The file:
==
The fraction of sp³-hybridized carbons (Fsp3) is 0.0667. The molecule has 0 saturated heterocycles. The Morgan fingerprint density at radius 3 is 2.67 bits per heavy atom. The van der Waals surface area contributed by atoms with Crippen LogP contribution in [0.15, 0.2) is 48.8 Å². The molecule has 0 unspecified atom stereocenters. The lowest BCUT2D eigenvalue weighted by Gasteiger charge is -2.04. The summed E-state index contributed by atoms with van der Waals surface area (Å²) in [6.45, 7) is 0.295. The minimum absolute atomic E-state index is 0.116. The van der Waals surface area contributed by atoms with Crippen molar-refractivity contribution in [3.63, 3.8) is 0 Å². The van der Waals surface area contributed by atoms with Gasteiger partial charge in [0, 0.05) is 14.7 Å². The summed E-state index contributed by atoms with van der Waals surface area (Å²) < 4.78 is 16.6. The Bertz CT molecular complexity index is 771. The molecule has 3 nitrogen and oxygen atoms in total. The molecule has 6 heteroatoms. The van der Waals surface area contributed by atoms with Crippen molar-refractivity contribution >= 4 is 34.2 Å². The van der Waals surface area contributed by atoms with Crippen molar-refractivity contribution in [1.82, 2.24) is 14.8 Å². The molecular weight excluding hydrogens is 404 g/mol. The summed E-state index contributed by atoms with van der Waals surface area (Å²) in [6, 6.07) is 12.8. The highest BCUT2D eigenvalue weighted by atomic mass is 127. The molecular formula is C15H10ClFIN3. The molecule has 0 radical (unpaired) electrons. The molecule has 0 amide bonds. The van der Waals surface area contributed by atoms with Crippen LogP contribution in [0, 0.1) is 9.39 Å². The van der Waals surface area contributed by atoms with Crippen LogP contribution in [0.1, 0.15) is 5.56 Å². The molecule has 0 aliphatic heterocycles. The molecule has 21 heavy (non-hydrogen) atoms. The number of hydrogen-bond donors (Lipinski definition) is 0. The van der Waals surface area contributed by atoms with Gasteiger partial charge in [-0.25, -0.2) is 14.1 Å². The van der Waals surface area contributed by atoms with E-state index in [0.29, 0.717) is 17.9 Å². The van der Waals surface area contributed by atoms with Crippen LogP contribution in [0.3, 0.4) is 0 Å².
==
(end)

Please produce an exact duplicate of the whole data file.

The fraction of sp³-hybridized carbons (Fsp3) is 0.0667. The molecule has 0 saturated heterocycles. The Morgan fingerprint density at radius 3 is 2.67 bits per heavy atom. The van der Waals surface area contributed by atoms with Crippen LogP contribution in [0.15, 0.2) is 48.8 Å². The molecule has 0 unspecified atom stereocenters. The lowest BCUT2D eigenvalue weighted by Gasteiger charge is -2.04. The summed E-state index contributed by atoms with van der Waals surface area (Å²) in [6.45, 7) is 0.295. The minimum absolute atomic E-state index is 0.116. The van der Waals surface area contributed by atoms with Crippen molar-refractivity contribution in [3.63, 3.8) is 0 Å². The van der Waals surface area contributed by atoms with Gasteiger partial charge in [0, 0.05) is 14.7 Å². The summed E-state index contributed by atoms with van der Waals surface area (Å²) < 4.78 is 16.6. The Bertz CT molecular complexity index is 771. The molecule has 3 nitrogen and oxygen atoms in total. The molecule has 6 heteroatoms. The van der Waals surface area contributed by atoms with Crippen molar-refractivity contribution >= 4 is 34.2 Å². The van der Waals surface area contributed by atoms with Crippen molar-refractivity contribution in [1.82, 2.24) is 14.8 Å². The molecular weight excluding hydrogens is 404 g/mol. The summed E-state index contributed by atoms with van der Waals surface area (Å²) in [6, 6.07) is 12.8. The highest BCUT2D eigenvalue weighted by atomic mass is 127. The molecular formula is C15H10ClFIN3. The molecule has 0 radical (unpaired) electrons. The molecule has 0 amide bonds. The van der Waals surface area contributed by atoms with Crippen LogP contribution in [0, 0.1) is 9.39 Å². The van der Waals surface area contributed by atoms with Crippen LogP contribution in [0.1, 0.15) is 5.56 Å². The molecule has 0 aliphatic heterocycles. The molecule has 21 heavy (non-hydrogen) atoms. The number of hydrogen-bond donors (Lipinski definition) is 0. The van der Waals surface area contributed by atoms with Gasteiger partial charge in [-0.25, -0.2) is 14.1 Å². The van der Waals surface area contributed by atoms with E-state index in [0.29, 0.717) is 17.9 Å². The van der Waals surface area contributed by atoms with Crippen LogP contribution in [0.3, 0.4) is 0 Å².